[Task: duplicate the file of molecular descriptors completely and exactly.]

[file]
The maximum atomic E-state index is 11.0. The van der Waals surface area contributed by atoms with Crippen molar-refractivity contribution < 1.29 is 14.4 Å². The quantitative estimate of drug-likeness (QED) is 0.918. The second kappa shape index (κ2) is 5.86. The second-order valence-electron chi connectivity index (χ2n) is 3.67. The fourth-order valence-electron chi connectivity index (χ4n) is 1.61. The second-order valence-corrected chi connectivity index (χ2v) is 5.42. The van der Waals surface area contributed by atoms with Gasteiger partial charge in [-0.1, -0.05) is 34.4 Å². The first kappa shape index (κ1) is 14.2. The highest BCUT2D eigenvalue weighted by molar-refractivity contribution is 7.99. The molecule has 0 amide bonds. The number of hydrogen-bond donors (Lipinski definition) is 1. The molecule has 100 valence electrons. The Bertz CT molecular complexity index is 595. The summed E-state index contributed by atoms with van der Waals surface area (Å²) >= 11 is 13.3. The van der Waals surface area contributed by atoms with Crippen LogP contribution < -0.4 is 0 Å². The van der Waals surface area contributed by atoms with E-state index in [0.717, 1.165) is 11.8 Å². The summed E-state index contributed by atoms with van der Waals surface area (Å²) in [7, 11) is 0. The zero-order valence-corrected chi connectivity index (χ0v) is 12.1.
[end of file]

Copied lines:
The maximum atomic E-state index is 11.0. The van der Waals surface area contributed by atoms with Crippen molar-refractivity contribution < 1.29 is 14.4 Å². The quantitative estimate of drug-likeness (QED) is 0.918. The second kappa shape index (κ2) is 5.86. The second-order valence-electron chi connectivity index (χ2n) is 3.67. The fourth-order valence-electron chi connectivity index (χ4n) is 1.61. The second-order valence-corrected chi connectivity index (χ2v) is 5.42. The van der Waals surface area contributed by atoms with Gasteiger partial charge in [-0.1, -0.05) is 34.4 Å². The first kappa shape index (κ1) is 14.2. The highest BCUT2D eigenvalue weighted by molar-refractivity contribution is 7.99. The molecule has 0 amide bonds. The number of hydrogen-bond donors (Lipinski definition) is 1. The molecule has 100 valence electrons. The Bertz CT molecular complexity index is 595. The summed E-state index contributed by atoms with van der Waals surface area (Å²) >= 11 is 13.3. The van der Waals surface area contributed by atoms with Crippen LogP contribution < -0.4 is 0 Å². The van der Waals surface area contributed by atoms with E-state index in [0.717, 1.165) is 11.8 Å². The summed E-state index contributed by atoms with van der Waals surface area (Å²) in [7, 11) is 0. The zero-order valence-corrected chi connectivity index (χ0v) is 12.1.